Anger at library cuts as ministers admit 40 have closed this year

Click to follow
The Independent Online

By Ciar Byrne, Arts and Media Correspondent

The Victorian ideal of the public library as a bastion of culture and learning providing universal access to knowledge is under threat after months of closures, chronic staff cuts and book shortages.

Margaret Hodge, the minister responsible for libraries, has conceded that a net 40 libraries have been closed in the past year. In the West Midlands, Dudley council revealed plans to shut five, prompting Ms Hodge to step in to ask how the needs of residents could be met, although she admitted there was little she could do to prevent the closures going ahead.

This month, protesters gathered in Southampton to campaign against opening hours being cut in five libraries by an average of nine and a half hours a week. The protest followed a petition of 10,000 signatures by the public service union Unison against proposals to axe 27 jobs and force pay cuts on other library staff in Hampshire.

Waltham Forest council in London admitted in November that it had culled a large number of books from its library stock believed to be nearly 240,000. In Croydon, residents are protesting against cuts by the Conservative council which have slashed 12,000 from the budget of their library, leaving it in danger of being unable to buy new books and facing the possibility of further job cuts.

In Dorset, plans to close 13 libraries were dropped when the council decided to keep them open with the help of community volunteers, while in Kent, 77 library staff received letters earlier this year warning them they were at risk of being made redundant.

Government pressure on local authorities to make swingeing cuts has been blamed for the problems.

Andrew Coburn, the secretary of the Library Campaign, a charity which defends the interests of library users, said: "We are concerned that there are net closures across England. Forty closures is not good and there have been more proposed since then."

Roy Clare, the new chief executive of the Museums, Libraries and Archives Council, the government agency in charge of libraries, believes urgent action is needed to restore the institutions to their former glory. Just over 53 per cent of people in England use libraries, he said. "I'm not sure we should be happy with that. The mid 19th century idea of a public library was very radical. Libraries need to recapture that sense of radicalism."

The news could not come at a worse time for the Government, which has declared 2008 the National Year of Reading to boost the popularity of reading. Ed Balls, Secretary of State for Children, Schools and Families, said he wants "2008 to be the year of the book" and called on parents to spend 10 minutes a day reading to their children.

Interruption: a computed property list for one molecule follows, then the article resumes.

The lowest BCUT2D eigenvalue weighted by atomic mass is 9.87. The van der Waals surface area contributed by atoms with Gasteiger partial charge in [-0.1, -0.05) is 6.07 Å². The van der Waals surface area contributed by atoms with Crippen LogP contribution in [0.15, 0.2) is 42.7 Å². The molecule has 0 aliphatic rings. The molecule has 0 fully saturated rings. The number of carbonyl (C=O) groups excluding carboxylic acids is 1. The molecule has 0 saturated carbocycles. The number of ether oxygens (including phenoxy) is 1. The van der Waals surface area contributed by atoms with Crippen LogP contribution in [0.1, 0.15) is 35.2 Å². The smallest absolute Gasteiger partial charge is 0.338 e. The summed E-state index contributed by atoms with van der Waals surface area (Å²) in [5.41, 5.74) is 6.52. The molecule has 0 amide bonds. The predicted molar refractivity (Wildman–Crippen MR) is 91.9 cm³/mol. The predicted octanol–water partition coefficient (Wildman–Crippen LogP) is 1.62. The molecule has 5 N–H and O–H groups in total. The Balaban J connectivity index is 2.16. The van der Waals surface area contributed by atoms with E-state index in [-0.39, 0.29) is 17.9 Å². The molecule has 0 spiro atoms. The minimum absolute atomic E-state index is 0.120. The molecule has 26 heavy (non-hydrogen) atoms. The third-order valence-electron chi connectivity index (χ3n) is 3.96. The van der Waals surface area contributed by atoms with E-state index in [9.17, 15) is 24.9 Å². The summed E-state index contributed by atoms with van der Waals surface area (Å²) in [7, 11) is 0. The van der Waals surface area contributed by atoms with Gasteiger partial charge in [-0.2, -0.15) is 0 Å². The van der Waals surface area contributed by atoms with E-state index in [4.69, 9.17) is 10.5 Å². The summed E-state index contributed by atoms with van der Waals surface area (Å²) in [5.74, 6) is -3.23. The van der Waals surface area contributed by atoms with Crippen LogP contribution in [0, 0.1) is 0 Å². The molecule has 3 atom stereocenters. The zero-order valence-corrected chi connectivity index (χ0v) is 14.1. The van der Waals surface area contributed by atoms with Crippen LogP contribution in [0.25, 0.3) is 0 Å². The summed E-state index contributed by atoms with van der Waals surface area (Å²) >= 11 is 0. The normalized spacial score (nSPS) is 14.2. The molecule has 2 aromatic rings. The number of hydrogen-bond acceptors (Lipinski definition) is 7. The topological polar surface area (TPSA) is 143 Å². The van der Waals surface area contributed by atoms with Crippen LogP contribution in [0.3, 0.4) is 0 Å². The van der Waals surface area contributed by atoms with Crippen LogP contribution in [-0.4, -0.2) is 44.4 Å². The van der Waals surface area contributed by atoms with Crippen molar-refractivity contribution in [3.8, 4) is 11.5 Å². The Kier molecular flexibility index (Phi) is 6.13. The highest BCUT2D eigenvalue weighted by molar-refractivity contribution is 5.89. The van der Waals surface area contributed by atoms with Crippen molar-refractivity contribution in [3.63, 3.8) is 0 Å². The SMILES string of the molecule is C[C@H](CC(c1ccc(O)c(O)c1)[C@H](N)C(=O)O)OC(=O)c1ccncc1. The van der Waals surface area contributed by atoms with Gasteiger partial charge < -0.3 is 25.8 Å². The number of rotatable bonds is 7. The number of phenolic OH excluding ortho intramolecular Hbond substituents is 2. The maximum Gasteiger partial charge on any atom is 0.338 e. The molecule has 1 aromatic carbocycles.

But England's reputation as a well-read nation has taken a battering this year. The Primary Review, an independent study of early schooling, found that reading standards have hardly improved since the 1950s and the Progress in International Reading Literacy Study said British children had dropped from third to 19th in international league tables and were spending less time reading for pleasure than ever before.

The importance of libraries for communities has never been clearer, campaigners say, and yet little is being done to prevent their decline. Falling standards are their particular concern. Public library service standards, which authorities were required to meet and report on every year, have been swept away and replaced with one mandatory national indicator which deals with the number of adult visitors to libraries.

The novelistWill Self, who campaigned against cuts to his local library in Lambeth, south London, believes the trend for libraries to have coffee shops, DVD rentals and internet access is a diversion from their primary purpose providing books. "Libraries are the bedrock of literate culture. It's bad the way libraries are forced to compete with Waterstones and Borders with cafes and DVD rentals. The internet has become a stick to beat library loans with," he said.

The writer A N Wilson called on librarians and local authorities to show a bit more "bookishness". Wilson has stopped using his library in Camden, saying: "It's all very well to use a public library as a citizen's advice bureau, but it became only that. There were lots of leaflets on IT and fewer and fewer books and because they cut the staff so badly, our branch was shut for two days a week."

The Library Campaign and Cilip (The Chartered Institute of Library and Information Professionals) is worried about the trend towards employing people who are not trained library professionals.

"If users go into a library and ask a question, they want someone who is knowledgeable. There's a concern that's not happening. Reference desk skills are not something you can just sit down behind an inquiry desk and pick up," said Mr Coburn.

Guy Daines, director of policy at Cilip, said: "In the past 10 years there have been staffing reductions of 3 per cent, but over the same period there have been equivalent staff savings of 15 per cent. Our belief is that the skills, knowledge and competencies of a professional librarian add value to the service."

He added: "There's been an underinvestment generally in public libraries. Not enough is spent on all types of resources including books. Not enough is spent on the buildings. There's a great deal to do in bringing the library estate up to standard."